Opinion: John Torterella Was Right to Criticise the Officiating of Last Night's Game

Last night, after a 3-2 overtime win shootout loss to the Chicago Blackhawks, John Torterella sounded off on the timekeepers, referees, and the situation room in Toronto for robbing the Blue Jackets of a win. Despite criticism from Colin Campbell, Torterella was right to voice his displeasure with the way this game was called, and should not be punished for his comments.
For those who are not aware of the events that took place last night, here is a quick rundown. With 19.2 seconds remaining in overtime, the Chicago Blackhawks are caught with too many men on the ice, and receive a penalty for it. The timekeepers were slow, and let the clock run down an extra 1.1 seconds, which the referees decided not to put back on the clock. Zach Werenski scored a goal which was called back due to the time expiring (by less than 1.1 seconds). As a result, the teams went into a shootout. In that shootout, Columbus goaltender Joonas Korpisalo sustained a knee injury, and is apparently going to be out for weeks, according to Torterella.

In other words, the league completely screwed up this situation, which led to the wrong team winning the game and caused a player to get hurt and miss significant time.

Torterella was rightfully livid at the way this game concluded, blaming the timekeepers, referees, and the situation room for causing Korpisalo's injury, and stealing a win from the Blue Jackets.

As is typical for the NHL, they did not hold the officials accountable, and chose to chastise Torterella for his comments, likely with some measure of supplemental discipline coming in the next few days.

My question is: Why can't coaches or players hold the referees accountable, and call them out for dictating the outcome of a game?

There have been several instances where referees blow a call, toss out a coach, or otherwise sway the outcome of a game. Yet when a player or coach decides to publicly criticise their performance, they quickly apologise, likely due to pressuring from the league, and the referees do not get any sort of discipline for their actions.

In 2014, Canadiens forward Brendan Gallagher was held back several times by Jets defence-men Jacob Trouba and Zach Bogosian as well as goaltender Al Montoya. As a result, the Gallagher was held offside by almost 20 seconds, while the Canadiens are attempting to tie the game late in the third period. During the post-game interview, Gallagher was to angry to respond to questions, and reporters flocked to Josh Gorges to answer questions instead. Gorges was quoted as saying "I have to be careful with what I say." He brushed over the idea that referees have a bias against players like Gallagher, without delving too deep into that theory. Not a bad idea since he apparently has to watch what he says about officiating.

A different situation saw Gallagher in an interview with Chantal Desjardins, who asked about a missed call earlier in the game. He answered the question with a quote, allegedly from the referee, which said "any other player gets that call but you, Brendan." Is that really what a referee told him? We don't know for sure, since the league appears to not have investigated this story. What we do know is that Gallagher apologised for voicing his displeasure in a public manner.

In the 2015-16 season, Jets coach Paul Maurice was incensed by the officials not calling a penalty on a nasty hit on Bryan Little by Anton Stralman. After the intermission, veteran referee Francois Saint-Laurent decided to stare down Maurice, effectively baiting him into saying something. As soon as Maurice opened his mouth, *poof* he gets ejected from the game.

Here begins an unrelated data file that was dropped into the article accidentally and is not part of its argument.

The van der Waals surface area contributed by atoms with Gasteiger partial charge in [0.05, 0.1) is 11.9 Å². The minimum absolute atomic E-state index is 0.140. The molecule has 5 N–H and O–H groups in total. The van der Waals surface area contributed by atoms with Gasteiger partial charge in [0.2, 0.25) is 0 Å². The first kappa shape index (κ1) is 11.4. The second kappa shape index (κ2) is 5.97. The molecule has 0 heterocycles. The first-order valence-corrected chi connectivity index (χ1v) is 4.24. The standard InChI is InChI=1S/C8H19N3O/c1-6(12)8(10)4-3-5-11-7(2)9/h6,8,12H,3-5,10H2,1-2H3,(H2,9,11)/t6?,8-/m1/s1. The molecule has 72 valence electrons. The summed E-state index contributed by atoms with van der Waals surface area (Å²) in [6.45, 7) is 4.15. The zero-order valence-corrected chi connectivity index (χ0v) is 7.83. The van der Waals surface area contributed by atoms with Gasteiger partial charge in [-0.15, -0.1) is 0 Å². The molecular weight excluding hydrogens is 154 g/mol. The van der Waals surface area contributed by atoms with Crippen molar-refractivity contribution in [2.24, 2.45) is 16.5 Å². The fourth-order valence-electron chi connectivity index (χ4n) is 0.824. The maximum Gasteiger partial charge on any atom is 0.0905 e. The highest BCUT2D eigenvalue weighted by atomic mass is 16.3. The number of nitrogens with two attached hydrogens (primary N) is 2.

These three cases, along with the most recent situation with John Torterella have something in common. The league always sides with the referees, and seems to pressure the opposition into apologising. It is mind-boggling that the league rarely gets involved when the officiating is blatantly terrible. Everyone understands the difficulty of being a referee for one of the fastest sports of the planet. However, none of the mistakes in these examples were caused by the speed of the game, given that the referees had the opportunity to understand and digest the events that were unfolding, and act accordingly.

The referee chose not to give a penalty when Gallagher was being interfered with multiple times, they have been accused of intentionally calling the game impartially, tossed out an emotional head coach after staring him down as he came back out from the locker room, and decided not to add time on the clock (which the referee has complete authority to do) when it was clearly warranted.

The league should not look upon referees as perfect individuals. They are humans, like players and management, yet receive this free pass whenever they do anything wrong. Meanwhile, the players and management will be punished if they dare say anything bad about the officiating in a game.

There have been only three incidents in recent memory in which the league and on-ice officials differed in opinions on a given play. The most recent was an apology to the Minnesota Wild for bungling a coach's challenge call which lead to a goal against.  The second being an apology to the Vegas Golden Knights for receiving a major penalty on Cody Eakin which led to the Sharks mounting a comeback and eliminating the Golden Knights. The last was the league's decision to strike a diving penalty off of Arturri Lehkonen's record after a game against the Ottawa Senators during the 2018-19 season.

This further proves the point that referees are human, and can make errors like anyone else. But when errors are blatant, or even intentional, they should not be exempt from criticism from coaches or players. Torterella should not be punished for his rant regarding the shootout loss to Chicago.

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